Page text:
Why does stock market peaks do not always translate into portfolio gains?
We’ve all seen the headlines. The Dow Jones, that iconic American benchmark, has smashed another record, closing above the 22,000 level. But your portfolio statement for the month of July paints another picture, and it’s hard not to be disappointed with its drop in value. There are two main culprits at work here: the Canadian dollar and the Canadian stock market.
1. A strengthening Canadian dollar
Unfortunately, or fortunately, depending on which side of the fence you’re on, the Canadian dollar has shot up quite strongly lately, gaining approximately 10% in a few short weeks.
As a Canadian investor, it can be perfectly appropriate, even recommended, to hold up to 50% or more of your stock market investments outside Canada. Such a diversification strategy helps lower the risk for your portfolio while often providing better returns over the long-term. However, to determine the value of your portfolio in your local currency – the Canadian dollar – investments made in foreign currencies must be translated to the Canadian dollar, but a stronger Canadian dollar means the value of foreign investments, when converted to Canadian, decline. As a Canadian dollar buys more goods in US dollars today, your previous purchases now have a lower valuation.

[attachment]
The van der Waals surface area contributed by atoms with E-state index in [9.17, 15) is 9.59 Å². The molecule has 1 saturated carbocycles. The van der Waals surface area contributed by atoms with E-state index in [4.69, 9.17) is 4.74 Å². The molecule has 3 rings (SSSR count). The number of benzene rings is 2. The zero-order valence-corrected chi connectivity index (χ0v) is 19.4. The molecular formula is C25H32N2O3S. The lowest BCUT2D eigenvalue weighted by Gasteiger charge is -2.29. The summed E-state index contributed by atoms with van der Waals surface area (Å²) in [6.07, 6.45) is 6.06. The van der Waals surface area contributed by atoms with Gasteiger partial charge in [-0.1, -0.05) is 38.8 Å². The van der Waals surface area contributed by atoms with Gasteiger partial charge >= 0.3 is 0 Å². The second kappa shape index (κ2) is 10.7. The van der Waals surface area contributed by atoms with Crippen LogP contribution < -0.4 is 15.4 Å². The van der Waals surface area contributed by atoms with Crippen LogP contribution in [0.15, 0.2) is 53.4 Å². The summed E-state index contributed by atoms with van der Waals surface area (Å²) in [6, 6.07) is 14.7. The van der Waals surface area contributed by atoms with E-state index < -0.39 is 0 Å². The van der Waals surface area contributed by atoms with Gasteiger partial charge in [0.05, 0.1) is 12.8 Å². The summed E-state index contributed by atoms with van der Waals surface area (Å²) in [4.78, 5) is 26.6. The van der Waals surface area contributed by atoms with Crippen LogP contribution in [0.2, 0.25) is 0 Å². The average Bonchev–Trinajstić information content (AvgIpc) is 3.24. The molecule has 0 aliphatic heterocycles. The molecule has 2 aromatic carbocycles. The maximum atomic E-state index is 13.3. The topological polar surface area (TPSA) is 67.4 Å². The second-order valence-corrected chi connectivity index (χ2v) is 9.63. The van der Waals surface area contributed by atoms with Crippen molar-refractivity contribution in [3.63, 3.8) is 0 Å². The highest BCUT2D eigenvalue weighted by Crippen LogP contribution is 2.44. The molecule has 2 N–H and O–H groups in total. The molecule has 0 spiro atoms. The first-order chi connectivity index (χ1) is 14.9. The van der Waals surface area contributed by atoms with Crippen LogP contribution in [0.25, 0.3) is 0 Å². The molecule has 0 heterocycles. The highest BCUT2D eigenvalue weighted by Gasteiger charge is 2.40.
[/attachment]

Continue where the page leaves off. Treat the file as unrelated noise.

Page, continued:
Our research shows that currency fluctuation has a very limited long-term impact on common share holdings, as opposed to its effect on the fixed income and cash portions of a portfolio. Since currency is an instrument that tends to revert to its mean, increases are ultimately cancelled out by potential decreases. Although currency movements can cause a drop in value over the short-term, the combined effect of high long-term returns generated by common stock and the mean-reverting process of currency fluctuation tends to cancel out this impact on your portfolio. We saw gains while the loonie was slipping; unfortunately it hasn’t been as pleasant lately.
2. The Canadian market
Canadian equities failed to achieve the same momentum that fueled U.S. stocks. Unfortunately, the securities that comprise the TSX, mainly concentrated in the resource (oil and gas) and banking industries, did not generate as strong returns as did their U.S. counterparts.
Together, these are the reasons behind the disconnect between portfolio results and the headlines featured on your favorite newsfeed.
The Claret Team